Growing up, that’s where the cleaning products belonged. Bathroom products went under the bathroom sinks and kitchen and other household cleaners went under the kitchen sink. It makes sense. It’s convenient. But it’s also easy for toddlers to get in to. What kid doesn’t enjoy exploring the inside of cabinets? It’s like they’re wired to do this.

We decided to stop fighting the fight to keep the kids out of there. Instead of storing cleaning and other hazardous products under the sinks at kid level, we store our cleaning supplies up high on the top of closet shelves. I bought a couple of inexpensive cleaning caddies and made cleaning kits (one for upstairs, one for downstairs) with everything I need in them: toilet cleaner, surface cleaner, glass cleaner, etc. When it’s time for me to clean, I pull the kit down and carry it with me wherever I need to go. When I’m finished cleaning, I put the kit back up on the top shelf of the hall closet.

We use the area under the sink to store washcloths, cleaning rags, toilet paper, and other non-harmful things. Refolding the washcloths after a kiddo plays with them is annoying, but it would be a lot worse if they played with cleaning chemicals. And yes, vinegar and lemon oil counts as chemicals.

3. We are aware that just because a product is natural doesn’t mean it’s safe.

I use a lot of home-made, natural cleaning products. Or at least I used to before my busy life caught up with me and I had to prioritize what I make and what I buy. Still, it’s important to remember that even the most natural product can be dangerous if a child ingests it. Essential oils? Top shelf. Homemade shower spray? Top shelf. Natural, castile soap? Top shelf.

There are plenty of things in nature that will kill you. Don’t let an “All Natural” label lull you into complacency.

4. We keep medicines up high.

Before kids, we kept medicines in the bottom cabinet of the bathroom. Once the kids were born, I bought a cheap plastic storage bin and put the medicines in the hall closet right next to the cleaning supplies. It’s out of sight, out of mind, and most importantly out of reach. We also talk to the kids each time we give them medicine and remind them that medicine can help you feel better if you take it in the right way at the right time with Mommy and Daddy’s help. But at the wrong time it can make you sick.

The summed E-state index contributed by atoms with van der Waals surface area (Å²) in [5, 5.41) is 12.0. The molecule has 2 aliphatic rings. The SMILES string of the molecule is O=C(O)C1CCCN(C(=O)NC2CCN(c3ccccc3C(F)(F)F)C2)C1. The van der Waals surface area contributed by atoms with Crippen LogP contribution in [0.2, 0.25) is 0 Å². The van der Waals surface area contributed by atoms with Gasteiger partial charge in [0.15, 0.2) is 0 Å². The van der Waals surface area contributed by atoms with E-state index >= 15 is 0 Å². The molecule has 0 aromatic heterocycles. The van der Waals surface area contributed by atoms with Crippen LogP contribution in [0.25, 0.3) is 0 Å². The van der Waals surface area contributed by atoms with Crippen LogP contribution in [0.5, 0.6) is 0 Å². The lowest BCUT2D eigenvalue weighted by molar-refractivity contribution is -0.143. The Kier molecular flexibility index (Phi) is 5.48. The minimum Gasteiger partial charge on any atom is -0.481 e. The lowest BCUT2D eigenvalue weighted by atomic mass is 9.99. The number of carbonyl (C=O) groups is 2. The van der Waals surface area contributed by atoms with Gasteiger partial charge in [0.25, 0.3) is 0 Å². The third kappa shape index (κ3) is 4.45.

5. We involve the kids in cleaning.

There’s this magic age where kids like to help clean! Take advantage of that while you can! Little ones want to help. They want to participate in the household chores. Cleaning is a perfect time to talk to them about poison safety. We talk about how to use the counter spray safely while I spray and the Cricket wipes. We talk about why something that gets rid of dirt can help keep our house healthy, but that it would make our bodies sick if we ate it. For us, including the kids and demystifying those bottles we keep in the top of the closet has helped manage their curiosity in safe ways.

There are lots of other ways to help prevent poisonings around the house. Here’s another infographic from The American Association of Poison Control Centers get you thinking about different poisons in your house and how to keep your families safe:

2016 Is Your Home Poison Safe Infographic

 

If you ever find yourself in a situation (and who hasn’t) where your little one has ingested something they shouldn’t, don’t hesitate to call the 800 number. They can take calls 24 hours a day, 7 days a week. Poison Control is there for a reason. Here’s that number in case the infographic doesn’t load for you.

Poison Help Line: 1-800-222-1222

 

Do you have any steps you’ve taken to keep your families safe from accidental poisonings? Please share them so that we can all be a little safer!